However, this isn’t the end, its really but a preview of things to come for the hearty explorer. A couple of miles farther down the trail lies Mooney Falls, arguably the most beautiful of the four falls, there is another even farther down the canyon, just a short distance from where the creek joins the Colorado River in the Grand Canyon.
Even if you decide on saving your strength by getting to the village by helicopter the two-mile trip to Havasu Falls, as well as the trail to Mooney Falls, and the campground (for a small fee your camping gear can be transported from the parking lot to the campground on pack horses), is not for those unused to a little strenuous walking. The trail alternates between deep sand and rock and in places is quite steep. If, however, you are up to the trip I guarantee, that as far as scenic beauty goes, it will be the most rewarding walk of your life and if you are a little soft around the edges it will be the best incentive there is to get into shape so you can come back and enjoy all of the falls.
Planning is an important part of any trip to Supai as lodging and camping are both very limited in scope. In addition there is the necessity of making travel arrangements, if you choose to travel by horse or helicopter, in advance.
If would like more information about visiting this little corner of paradise, inquire about permits, would like to make camping or lodging arrangements or would like to arrange for transportation call 520-448-2111 and make your plans for an unforgettable adventure.


Over the years I have written to great length about my love for the back roads of America. Even though the Interstate highways have forever altered America it is the back roads that offer the best opportunities for discovering, or rediscovering, what fun a road trip once was.
For the younger set, those under forty, it may come as a surprise to learn that there once was, and in some rare instances still is, a non-generic world. When I speak on this subject I am always amazed by how many of this generation ask questions as though I had been talking about traveling by Conestoga wagon across the trackless waste.
Granted, traveling during that prehistoric time, say between 1955 and 1970, had its disadvantages. Imagine Highway 93, the portion from Kingman to Wickenburg, with, say, twice the traffic. That was the way most of the major highways, especially Route 66, was during their heyday.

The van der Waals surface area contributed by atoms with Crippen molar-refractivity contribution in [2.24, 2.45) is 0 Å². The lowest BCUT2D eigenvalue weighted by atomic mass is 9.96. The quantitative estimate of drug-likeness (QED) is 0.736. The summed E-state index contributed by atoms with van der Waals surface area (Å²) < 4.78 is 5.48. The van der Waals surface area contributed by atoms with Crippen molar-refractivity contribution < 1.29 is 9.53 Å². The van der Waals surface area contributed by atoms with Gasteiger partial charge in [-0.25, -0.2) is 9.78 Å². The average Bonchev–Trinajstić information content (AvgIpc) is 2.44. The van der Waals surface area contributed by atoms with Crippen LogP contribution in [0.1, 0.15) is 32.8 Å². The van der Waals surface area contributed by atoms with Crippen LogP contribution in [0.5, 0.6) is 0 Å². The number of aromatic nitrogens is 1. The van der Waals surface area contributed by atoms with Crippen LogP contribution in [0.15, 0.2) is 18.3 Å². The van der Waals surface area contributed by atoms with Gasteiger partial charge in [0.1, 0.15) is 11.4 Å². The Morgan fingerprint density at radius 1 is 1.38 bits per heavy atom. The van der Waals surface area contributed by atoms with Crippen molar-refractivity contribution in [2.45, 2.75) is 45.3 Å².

Then there was the matter of summer travel. Air conditioning was a fairly rare option in most automobiles of that period so we, not really knowing different, simply lived with the heat as did countless generations before.
Lodging and food were often the biggest gamble. A motel, or hotel, could turn out to be a real dive complete with bugs, broken furniture and paper thin walls, the reason many chose roadside camping, or it could be a memorable experience with friendly owners that invited you in for breakfast, asked you to grab a cantaloupe from the garden before you left or helped you out of a sticky situation, the result of a breakdown. In one instance, sometime around 1963, we stopped at a motel in Ashfork and were asked to limit water use as it was brought in by rail car.
Even though the chains, such as McDonald’s and Howard Johnson’s, were starting to explode upon the scene they had yet to crowd out the old-fashioned mom and pop establishments. As a result you could eat meatloaf that made you nervous because of the corral full of horses immediately in back or you could find a retired pastry chef making pies just because he liked to stay busy.
Regional drink specialties were another reason a kid looked forward to travel in those bygone times. One extremely hot sticky night in the delta country of Mississippi we stopped for gas at a place that looked as though it had changed little since it had been built to serve the needs of motorists traveling the dusty roads in their Model T Ford’s. The smells of the south during the summer are truly unique but my fondest memory of that night was the wonderful cool taste of a locally bottled peach soda.
That was another advantage of traveling without air conditioning, the smells that would waft through the car. Some, obviously, were not particularly pleasant but others, such as in the evening after a rain in the desert or in the farm country of the deep south, are beyond description.